|In Praise of Anti-Sieze
||[Sep. 11th, 2009|09:49 pm]
The rotary platen arrived today! I've got it assembled and in place, and have confirmed it runs. However, the tension on the belt is too slack, and needs tightening, and I need to find my hex key set, I think metric, to turn the knob.|
I also wanted to change the drive from the 3" slow-speed wheel to the faster 6" wheel. These drive wheels are machined from aluminum, and mount directly on the motor shaft, interlinked with a standard key.
Now, the first few times I changed a wheel, it was fairly easy. Once, though, I left the 6" wheel on for a couple of years. The inevitable steel dust got into the gap, then some of that rusted. When iron rusts, it expands. When I wanted to change the wheel, I couldn't get it off until I resorted to a modified gear puller, and even then I was concerned about the pressures and stresses involved. After that, I just used the puller and cursed at the difficulty. In hindsight, this may have contributed to the untimely death of the first motor for the grinder.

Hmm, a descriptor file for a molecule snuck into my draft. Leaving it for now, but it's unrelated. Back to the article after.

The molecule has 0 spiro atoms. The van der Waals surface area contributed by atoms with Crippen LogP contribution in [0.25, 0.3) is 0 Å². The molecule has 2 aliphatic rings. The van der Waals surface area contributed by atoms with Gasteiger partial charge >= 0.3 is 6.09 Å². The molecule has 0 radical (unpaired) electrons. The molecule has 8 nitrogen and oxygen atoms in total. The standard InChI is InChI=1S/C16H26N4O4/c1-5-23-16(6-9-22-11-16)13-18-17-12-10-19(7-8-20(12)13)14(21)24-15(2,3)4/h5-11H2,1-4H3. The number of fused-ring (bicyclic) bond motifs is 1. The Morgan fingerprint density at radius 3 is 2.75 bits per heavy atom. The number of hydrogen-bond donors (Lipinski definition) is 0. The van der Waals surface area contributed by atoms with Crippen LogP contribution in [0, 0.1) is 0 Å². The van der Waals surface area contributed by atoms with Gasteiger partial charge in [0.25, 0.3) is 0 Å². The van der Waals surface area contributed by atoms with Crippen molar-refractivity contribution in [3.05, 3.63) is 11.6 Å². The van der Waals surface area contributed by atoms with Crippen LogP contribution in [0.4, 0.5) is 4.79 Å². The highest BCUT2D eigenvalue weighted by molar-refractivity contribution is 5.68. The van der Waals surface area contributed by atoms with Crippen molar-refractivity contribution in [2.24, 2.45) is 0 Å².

Well, it's been about 2 years since I last changed the drive wheel on this grinder. With some trepidation I unmounted the contact wheel tooling arm, got a good grip on the drive wheel, and felt it slide smoothly off with just a little pressure.
You see, the last time I changed the drive wheel, I slathered the shaft, key, and hub with nickle based anti-seize before assembly. I had bought it after some folk speculated online that you could use the stuff as a source of nickle when pattern welding. My experiments showed it worked, but was hard to see and probably not worth the effort. On the other hand, at keeping metal components from sticking to each other, I have to give it two thumbs up.